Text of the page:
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National Convention at New Orleans, LA


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The resolution proved an inexhaustible subject for discussion, participated in freely and earnestly, if not eloquently, by Messrs. Pinchback, Ransier, Cardoza, Burch, Martin and Harralson. Mr. Pinchback opposed the passage of the resolution at this time on the ground that such action would be premature and impolitic. He believed it was intended to strike at a good man—the Hon. Charles Sumner—one of the best friends the colored men ever had. Mr. Pinchback continued his speech as follows:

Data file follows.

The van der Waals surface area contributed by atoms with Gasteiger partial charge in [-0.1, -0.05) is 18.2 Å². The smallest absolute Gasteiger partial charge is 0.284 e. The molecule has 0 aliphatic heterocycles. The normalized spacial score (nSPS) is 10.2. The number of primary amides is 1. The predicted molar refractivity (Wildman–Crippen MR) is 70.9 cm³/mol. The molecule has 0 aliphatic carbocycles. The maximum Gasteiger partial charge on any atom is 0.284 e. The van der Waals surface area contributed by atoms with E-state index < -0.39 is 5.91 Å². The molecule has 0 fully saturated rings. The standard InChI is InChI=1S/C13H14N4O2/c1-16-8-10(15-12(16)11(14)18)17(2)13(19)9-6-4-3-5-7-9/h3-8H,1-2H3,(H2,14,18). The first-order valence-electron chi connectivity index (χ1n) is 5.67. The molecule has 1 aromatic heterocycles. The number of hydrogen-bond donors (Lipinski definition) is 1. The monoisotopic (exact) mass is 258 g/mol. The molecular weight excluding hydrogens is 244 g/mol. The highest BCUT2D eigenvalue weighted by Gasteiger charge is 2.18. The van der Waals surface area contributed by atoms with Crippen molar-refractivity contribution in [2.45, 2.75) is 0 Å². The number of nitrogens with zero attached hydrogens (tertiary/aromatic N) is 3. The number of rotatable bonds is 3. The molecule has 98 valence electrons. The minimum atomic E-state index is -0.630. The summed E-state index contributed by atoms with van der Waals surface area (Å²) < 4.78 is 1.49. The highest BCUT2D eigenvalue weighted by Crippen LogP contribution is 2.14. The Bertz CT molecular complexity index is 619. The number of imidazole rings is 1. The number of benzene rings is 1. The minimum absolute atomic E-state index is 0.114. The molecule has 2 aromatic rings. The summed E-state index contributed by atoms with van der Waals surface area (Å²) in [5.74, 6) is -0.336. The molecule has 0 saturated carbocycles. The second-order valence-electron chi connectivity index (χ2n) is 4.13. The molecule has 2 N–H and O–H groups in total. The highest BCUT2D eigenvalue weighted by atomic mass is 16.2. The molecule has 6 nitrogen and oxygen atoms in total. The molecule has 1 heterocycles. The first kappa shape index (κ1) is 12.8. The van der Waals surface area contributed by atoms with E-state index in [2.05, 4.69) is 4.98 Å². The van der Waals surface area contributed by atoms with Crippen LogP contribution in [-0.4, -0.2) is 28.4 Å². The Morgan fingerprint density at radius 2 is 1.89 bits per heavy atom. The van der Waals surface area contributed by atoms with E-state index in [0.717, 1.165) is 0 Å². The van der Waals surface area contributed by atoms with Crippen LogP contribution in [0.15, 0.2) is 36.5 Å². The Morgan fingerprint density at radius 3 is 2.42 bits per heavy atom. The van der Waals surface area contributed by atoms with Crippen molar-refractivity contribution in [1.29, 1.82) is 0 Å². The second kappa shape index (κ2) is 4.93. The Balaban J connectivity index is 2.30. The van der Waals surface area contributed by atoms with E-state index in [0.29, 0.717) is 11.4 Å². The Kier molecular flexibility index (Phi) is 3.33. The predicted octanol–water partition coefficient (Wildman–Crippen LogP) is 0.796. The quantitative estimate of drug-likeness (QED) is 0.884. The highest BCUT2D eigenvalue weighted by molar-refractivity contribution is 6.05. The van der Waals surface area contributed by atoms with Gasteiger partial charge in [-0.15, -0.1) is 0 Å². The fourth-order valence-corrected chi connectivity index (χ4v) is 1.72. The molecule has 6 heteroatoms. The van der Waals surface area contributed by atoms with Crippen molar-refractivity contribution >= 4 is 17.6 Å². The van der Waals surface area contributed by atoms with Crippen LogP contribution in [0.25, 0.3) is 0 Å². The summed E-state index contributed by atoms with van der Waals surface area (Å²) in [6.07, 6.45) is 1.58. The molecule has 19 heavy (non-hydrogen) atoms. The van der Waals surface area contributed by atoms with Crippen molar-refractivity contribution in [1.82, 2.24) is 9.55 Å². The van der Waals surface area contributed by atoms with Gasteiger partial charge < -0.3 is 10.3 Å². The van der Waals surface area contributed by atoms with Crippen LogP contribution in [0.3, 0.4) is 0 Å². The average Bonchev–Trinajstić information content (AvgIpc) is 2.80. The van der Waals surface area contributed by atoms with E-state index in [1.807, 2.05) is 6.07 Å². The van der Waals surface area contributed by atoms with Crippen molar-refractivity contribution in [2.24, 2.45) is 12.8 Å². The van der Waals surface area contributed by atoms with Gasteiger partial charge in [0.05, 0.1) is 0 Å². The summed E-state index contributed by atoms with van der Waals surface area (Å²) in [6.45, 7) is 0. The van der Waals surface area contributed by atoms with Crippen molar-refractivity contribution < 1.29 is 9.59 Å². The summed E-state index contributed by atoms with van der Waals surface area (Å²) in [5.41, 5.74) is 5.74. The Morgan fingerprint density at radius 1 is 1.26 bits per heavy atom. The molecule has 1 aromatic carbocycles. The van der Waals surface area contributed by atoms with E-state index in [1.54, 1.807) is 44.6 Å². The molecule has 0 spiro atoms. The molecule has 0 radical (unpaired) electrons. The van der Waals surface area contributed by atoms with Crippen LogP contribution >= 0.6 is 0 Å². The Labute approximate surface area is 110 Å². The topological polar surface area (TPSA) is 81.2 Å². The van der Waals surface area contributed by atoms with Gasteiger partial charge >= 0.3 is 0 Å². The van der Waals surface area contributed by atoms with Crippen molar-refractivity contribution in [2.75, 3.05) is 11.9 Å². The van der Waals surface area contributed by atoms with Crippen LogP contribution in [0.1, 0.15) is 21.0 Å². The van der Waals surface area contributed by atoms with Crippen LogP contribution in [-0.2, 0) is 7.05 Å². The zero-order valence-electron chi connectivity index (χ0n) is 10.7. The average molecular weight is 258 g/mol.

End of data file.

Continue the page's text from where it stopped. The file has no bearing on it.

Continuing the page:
Mr. President and Gentlemen of the Convention—I regret exceedingly that the remark made in reference to Mr. Sumner has caused so much debate. It was not my intention that it should. My former remarks on this resolution had a tendency to define my position, and I intended that the whole subject matter should be discussed calmly, but this, it seems, is not the case, for the gentleman from Alabama has made personal and extremely pointed allusions to me individually, which I deem necessary, as a representative of the colored people, to answer.

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